Pennsylvania Volunteers of the Civil War
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PA Civil War Volunteer Soldiers

One Hundred Seventh Regiment

Regimental History

107th PA Regiment History

IN the fall of 1861, authority to recruit two regiments of infantry, to be known as the One Hundred and Seventh and One Hundred and Eighth, was given respectively to Thomas A. Zeigle, of York county, a soldier of the Mexican war, and who had commanded the Sixteenth Regiment in the three months' service, and to Robert W. McAllen, of Franklin county. As a sufficient number of men for two full regiments was not obtained, the two commands were brought together and organized as the One Hundred and Seventh Regiment, on the 5th of March, 1862, at Harrisburg, with the following field officers: Thomas A. Zeigle, Colonel; Robert W. McAllen, Lieutenant Colonel; Jacob Forney, Major. The men were principally from the counties of Franklin, York, Dauphin, Cumberland, Lebanon, Lancaster, Schuylkill, Luzerne Mifflin, Juniata, Bedford and Fulton.

On the 9th of March the regiment moved to Washington and went into camp at Kendall Green. On the 2nd of April it crossed the Potomac and proceeded to Upton's Hill, where it remained until the 16th, when it moved to Cloud's Mills, and was there assigned to Duryea's Brigade,1 of Ord's Division, subsequently attached to McDowell's Corps. From Cloud's Mills it proceeded by rail, on the 11th of May, to Manassas, and was assigned to duty in guarding the Orange and Alexandria Railroad as far as Catlett's Station.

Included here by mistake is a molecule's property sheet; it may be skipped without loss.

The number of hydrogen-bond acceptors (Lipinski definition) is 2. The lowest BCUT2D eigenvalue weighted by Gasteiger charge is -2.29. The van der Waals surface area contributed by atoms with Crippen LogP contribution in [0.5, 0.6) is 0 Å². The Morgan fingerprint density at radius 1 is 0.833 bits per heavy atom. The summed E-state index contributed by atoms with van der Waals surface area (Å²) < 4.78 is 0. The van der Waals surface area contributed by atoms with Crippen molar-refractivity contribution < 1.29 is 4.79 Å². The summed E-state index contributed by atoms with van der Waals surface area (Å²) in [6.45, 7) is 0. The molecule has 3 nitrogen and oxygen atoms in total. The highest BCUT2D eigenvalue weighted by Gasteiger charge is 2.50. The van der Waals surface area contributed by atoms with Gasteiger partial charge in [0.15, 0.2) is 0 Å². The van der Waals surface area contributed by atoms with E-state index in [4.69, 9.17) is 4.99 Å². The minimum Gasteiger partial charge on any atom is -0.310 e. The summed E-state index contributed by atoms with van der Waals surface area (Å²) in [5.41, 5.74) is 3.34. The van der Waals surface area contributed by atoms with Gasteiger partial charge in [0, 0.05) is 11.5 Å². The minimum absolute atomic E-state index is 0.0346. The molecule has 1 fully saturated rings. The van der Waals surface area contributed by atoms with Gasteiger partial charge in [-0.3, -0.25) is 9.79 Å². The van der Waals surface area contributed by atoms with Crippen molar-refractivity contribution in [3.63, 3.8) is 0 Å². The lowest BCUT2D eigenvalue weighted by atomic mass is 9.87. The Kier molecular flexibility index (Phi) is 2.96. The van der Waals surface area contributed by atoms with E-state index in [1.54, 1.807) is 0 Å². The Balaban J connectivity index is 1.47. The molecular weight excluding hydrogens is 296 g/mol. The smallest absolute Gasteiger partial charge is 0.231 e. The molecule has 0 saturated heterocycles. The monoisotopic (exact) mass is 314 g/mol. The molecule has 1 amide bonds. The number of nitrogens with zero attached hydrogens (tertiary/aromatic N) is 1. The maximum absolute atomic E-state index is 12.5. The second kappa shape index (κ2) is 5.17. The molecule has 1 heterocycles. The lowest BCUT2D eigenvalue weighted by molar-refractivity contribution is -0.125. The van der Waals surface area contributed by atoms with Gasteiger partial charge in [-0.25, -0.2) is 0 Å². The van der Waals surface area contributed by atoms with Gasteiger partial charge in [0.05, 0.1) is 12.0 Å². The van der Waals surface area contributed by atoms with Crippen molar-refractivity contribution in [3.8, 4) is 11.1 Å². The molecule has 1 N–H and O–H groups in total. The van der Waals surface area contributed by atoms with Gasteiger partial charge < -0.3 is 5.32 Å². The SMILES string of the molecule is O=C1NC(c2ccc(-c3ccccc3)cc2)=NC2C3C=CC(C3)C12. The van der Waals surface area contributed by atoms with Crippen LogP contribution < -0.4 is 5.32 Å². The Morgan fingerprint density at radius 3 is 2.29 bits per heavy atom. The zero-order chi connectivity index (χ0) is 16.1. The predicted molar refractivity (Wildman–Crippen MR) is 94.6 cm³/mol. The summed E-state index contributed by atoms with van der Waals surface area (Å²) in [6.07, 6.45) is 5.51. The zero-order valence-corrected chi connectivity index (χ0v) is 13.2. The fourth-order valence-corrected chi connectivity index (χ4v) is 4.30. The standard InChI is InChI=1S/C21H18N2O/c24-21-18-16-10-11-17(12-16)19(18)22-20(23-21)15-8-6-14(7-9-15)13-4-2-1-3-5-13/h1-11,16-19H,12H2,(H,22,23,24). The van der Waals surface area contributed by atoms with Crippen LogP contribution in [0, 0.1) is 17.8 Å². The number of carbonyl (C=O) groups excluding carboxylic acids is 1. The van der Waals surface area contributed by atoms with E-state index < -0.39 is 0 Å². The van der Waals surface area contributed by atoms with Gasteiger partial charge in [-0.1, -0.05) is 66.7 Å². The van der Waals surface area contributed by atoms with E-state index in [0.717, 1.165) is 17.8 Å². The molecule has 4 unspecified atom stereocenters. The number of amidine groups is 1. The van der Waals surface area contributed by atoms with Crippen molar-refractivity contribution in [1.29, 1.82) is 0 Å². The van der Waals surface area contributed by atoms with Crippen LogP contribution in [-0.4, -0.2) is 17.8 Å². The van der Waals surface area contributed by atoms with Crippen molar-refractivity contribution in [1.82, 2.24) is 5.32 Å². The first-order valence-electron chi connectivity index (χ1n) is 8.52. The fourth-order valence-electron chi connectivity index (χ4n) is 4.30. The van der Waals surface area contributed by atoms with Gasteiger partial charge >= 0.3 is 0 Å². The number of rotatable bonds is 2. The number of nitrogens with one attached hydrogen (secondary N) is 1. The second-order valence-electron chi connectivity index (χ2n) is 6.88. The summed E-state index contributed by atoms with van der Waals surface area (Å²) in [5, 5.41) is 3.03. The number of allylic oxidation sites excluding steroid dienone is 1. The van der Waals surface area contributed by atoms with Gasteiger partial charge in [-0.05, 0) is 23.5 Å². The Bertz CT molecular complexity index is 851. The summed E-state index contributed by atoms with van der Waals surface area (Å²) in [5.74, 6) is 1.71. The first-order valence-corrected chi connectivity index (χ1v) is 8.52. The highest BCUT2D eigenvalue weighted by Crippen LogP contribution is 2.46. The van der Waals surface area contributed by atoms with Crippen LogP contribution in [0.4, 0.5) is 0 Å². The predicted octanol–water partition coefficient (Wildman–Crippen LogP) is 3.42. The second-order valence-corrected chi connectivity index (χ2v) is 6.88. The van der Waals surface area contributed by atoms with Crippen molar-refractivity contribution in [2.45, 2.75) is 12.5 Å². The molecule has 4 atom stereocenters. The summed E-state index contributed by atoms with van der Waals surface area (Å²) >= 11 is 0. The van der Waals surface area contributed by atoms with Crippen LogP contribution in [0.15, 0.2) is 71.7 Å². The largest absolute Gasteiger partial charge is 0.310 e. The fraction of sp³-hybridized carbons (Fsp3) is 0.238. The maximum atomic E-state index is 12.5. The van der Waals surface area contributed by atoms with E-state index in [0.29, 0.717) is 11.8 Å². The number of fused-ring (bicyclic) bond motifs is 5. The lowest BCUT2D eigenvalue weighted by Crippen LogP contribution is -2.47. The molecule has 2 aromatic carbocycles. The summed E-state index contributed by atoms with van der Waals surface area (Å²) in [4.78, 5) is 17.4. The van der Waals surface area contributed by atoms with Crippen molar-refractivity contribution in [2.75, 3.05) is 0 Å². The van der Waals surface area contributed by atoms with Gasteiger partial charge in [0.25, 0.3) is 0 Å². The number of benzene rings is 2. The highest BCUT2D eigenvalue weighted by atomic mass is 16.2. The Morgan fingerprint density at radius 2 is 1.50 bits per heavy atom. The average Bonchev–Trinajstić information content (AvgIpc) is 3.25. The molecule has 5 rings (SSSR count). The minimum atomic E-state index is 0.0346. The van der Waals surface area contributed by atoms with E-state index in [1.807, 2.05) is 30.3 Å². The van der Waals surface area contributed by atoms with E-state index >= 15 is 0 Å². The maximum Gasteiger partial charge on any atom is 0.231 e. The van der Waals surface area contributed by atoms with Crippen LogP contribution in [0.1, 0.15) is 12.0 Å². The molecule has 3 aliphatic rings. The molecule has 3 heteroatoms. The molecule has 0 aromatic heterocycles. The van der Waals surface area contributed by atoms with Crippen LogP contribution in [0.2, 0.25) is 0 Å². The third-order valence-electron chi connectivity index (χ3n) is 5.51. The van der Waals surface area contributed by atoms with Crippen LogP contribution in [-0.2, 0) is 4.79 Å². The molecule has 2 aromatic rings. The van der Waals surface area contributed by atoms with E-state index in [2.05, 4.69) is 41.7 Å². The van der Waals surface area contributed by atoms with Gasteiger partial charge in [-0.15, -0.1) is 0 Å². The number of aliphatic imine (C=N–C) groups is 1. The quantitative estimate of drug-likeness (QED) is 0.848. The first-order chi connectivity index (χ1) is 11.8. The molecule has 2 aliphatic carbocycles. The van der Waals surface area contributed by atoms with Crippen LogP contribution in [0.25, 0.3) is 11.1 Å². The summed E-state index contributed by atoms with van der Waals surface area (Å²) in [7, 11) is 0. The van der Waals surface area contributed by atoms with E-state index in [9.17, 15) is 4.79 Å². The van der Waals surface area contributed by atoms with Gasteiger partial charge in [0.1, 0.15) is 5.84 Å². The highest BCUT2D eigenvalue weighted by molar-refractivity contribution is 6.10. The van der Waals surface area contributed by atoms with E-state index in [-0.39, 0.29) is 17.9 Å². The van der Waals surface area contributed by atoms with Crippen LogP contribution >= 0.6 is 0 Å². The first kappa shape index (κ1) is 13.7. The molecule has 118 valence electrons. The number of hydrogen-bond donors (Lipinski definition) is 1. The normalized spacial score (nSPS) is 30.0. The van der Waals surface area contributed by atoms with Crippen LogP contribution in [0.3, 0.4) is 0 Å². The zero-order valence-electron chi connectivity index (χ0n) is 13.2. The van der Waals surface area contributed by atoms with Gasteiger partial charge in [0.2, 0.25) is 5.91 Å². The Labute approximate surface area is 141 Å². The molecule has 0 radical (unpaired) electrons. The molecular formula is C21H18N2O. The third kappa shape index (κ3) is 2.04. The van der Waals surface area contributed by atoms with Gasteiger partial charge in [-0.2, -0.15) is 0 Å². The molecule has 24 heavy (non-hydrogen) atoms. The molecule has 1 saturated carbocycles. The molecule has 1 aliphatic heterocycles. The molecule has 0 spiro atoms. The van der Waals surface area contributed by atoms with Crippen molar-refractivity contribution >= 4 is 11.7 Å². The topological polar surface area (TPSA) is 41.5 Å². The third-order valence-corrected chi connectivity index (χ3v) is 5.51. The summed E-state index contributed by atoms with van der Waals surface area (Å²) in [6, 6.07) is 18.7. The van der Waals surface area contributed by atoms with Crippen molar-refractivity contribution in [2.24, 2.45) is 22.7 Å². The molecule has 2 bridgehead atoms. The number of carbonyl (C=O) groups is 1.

McDowell's Corps was now facing towards the Peninsula, but before it was far on the way, the advent of Jackson to the Shenandoah Valley, and his defeat of the corps of Fremont and Banks, rendered it necessary to send forces to their relief, and McDowells was accordingly ordered forward. The One Hundred and Seventh moved on the 28th, and passing Thoroughfare Gap and Piedmont, reached Front Royal by forced march on the 1st of June, but too late to be of service in intercepting Jackson, who had now taken the alarm and already passed up the valley in retreat. Immediately after its arrival the regiment was detailed for picket duty for five miles along the West Branch of the Shenandoah River. On the 3d it retired to Front Royal remaining until the 10th, when it returned to Catlett's Station, and was encamped successively at Weaversville, Warrenton, and Waterloo.

On the morning of the 16th of July, Colonel Zeigle died in camp. He was an accomplished soldier and his loss was sorely feLieutenant Lieutenant Colonel McAllen being in a feeble state of health, the line officers united in a request that the Governor should commission Lieutenant Colonel Thomas F. McCoy, a soldier of the Mexican War, and at this time Deputy Quartermaster General of Pennsylvania, as Colonel. The request was complied with, and Colonel McCoy soon after joined the regiment and assumed command.